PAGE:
I once asked subscribers to PlantEd for help finding a textbook for a
course entitled "Freshwater and Marine Botany". The course description will
read "Taxonomy, ecology, evolution, and economics of cyanobacteria, algae,
and plants inhabiting freshwater and marine ecosystems. Lake, estuary,
rocky intertidal, open ocean, kelp bed, seagrass, salt marsh, and mangrove
ecosystems will be studied. Labs will include collecting trips to local
lakes, estuaries, salt marsh, and beaches as well as culture and
microscopic examination of algae. Three hours lecture and discussion,
three hours laboratory per week. "
I would very much like suggestions for lab exercises , lab manuals (doubt
published ones exist and would appreciate copies of any custonized
manuals), or protocols for labs.
The response to my request for textbook suggestions was not overwhelming!
Here's what I have pieced together from your replies and my own searching:
Graham, L and Wilcox, L. 2000. Algae. Prentice-Hall. - This is very
thorough and up to date, especially with the taxonomy. This is definitely
for an upper level course. It is designed to be a cutting edge text on
algal biology. I think that it is more than my undergraduate students
could handle, particularly given the broad focus of my course. Lavishly
illustrated in black and white photographs, micrographs, and line drawings.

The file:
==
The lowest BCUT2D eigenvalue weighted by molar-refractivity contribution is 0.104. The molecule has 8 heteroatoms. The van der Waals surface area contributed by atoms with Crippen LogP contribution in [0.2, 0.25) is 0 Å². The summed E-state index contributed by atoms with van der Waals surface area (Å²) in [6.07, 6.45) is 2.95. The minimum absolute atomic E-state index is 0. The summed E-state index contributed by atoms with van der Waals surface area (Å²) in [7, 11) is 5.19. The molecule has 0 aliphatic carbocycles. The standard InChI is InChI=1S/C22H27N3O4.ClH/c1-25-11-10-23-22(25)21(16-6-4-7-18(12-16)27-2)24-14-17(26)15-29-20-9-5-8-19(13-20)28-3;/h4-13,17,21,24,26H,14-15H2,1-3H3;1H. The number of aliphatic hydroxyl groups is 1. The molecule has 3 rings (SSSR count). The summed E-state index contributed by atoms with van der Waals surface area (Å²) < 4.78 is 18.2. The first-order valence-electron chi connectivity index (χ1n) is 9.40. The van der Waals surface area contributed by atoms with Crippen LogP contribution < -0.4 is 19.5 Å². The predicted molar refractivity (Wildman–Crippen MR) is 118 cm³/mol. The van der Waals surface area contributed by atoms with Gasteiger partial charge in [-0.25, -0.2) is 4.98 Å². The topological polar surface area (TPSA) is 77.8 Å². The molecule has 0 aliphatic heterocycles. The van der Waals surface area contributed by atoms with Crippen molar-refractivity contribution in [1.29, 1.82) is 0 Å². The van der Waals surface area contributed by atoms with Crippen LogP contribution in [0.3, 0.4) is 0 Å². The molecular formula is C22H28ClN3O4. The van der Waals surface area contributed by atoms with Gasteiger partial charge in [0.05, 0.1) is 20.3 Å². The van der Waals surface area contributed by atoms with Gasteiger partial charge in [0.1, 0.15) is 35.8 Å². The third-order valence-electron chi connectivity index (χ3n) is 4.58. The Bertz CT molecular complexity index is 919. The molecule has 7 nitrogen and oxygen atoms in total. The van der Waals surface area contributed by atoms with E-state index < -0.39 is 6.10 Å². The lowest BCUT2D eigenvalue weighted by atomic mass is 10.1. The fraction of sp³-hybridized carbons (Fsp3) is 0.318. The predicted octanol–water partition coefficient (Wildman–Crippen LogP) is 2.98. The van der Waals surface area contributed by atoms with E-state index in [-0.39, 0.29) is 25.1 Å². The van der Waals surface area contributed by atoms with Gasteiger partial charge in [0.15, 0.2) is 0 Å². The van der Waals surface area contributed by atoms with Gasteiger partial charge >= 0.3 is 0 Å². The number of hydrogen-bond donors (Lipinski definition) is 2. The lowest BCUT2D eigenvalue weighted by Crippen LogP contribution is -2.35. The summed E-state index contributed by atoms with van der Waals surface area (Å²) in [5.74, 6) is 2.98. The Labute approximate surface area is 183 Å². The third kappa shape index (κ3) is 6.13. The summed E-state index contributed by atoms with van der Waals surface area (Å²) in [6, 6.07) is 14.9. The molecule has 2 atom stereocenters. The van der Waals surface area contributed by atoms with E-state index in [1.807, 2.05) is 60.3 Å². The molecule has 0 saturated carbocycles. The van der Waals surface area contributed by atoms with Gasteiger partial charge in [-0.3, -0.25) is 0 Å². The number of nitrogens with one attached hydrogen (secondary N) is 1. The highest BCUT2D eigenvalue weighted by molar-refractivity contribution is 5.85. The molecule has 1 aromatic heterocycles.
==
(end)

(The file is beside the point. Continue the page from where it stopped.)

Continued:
Would it hurt to include a little color...after all they are frequently
called "reds, greens, browns..."
Sze, P. 1998. A Biology of the Algae. 3rd ed. WC Brown / McGraw-Hill.
slightly less technical and less comprehensive treatment. I used an
earlier edition when I was last a student in an algae course 15 years ago.
I will use this text in my new class and supplement heavily with original
literature. Well illustrated with some color plates in the center.
Bold, H and Wynne, M. 1985. Introduction to the Algae. Prentice-Hall. -
Printed "as needed" by the publisher. The taxonomy is likely to be out of
date. Students would find the b&w artwork uninspiring.
Dawes, C. 1998. Marine Botany. Wiley. - The content fits well with my
proposed course. However, I don't think my undergraduate students would
enjoy the text. The material is summarized too succinctly for students
with little or no background in the field. Color photos are lacking. I
don't have the book in front of me, but I recall the illustrations not
being very appealing. It is also expensive. $100+
Dring, M. 1992. The Biology of Marine Plants. Cambridge U. Press. -
Contains much ecophysiology, but little taxonomy. Perhaps better for upper
level students who are familiar with the various algal phyla.
Prescott, G. 1978. How to know the freshwater algae. WCB McGraw-Hill. -
This may be useful for keying out algae in the lab. I have yet to try it.
Ilustrated with line drawings.
I hope this is helpful.
Associate Professor of Biology
Dept. of Biology
Norton, MA 02766
sshumway at wheatonma.edu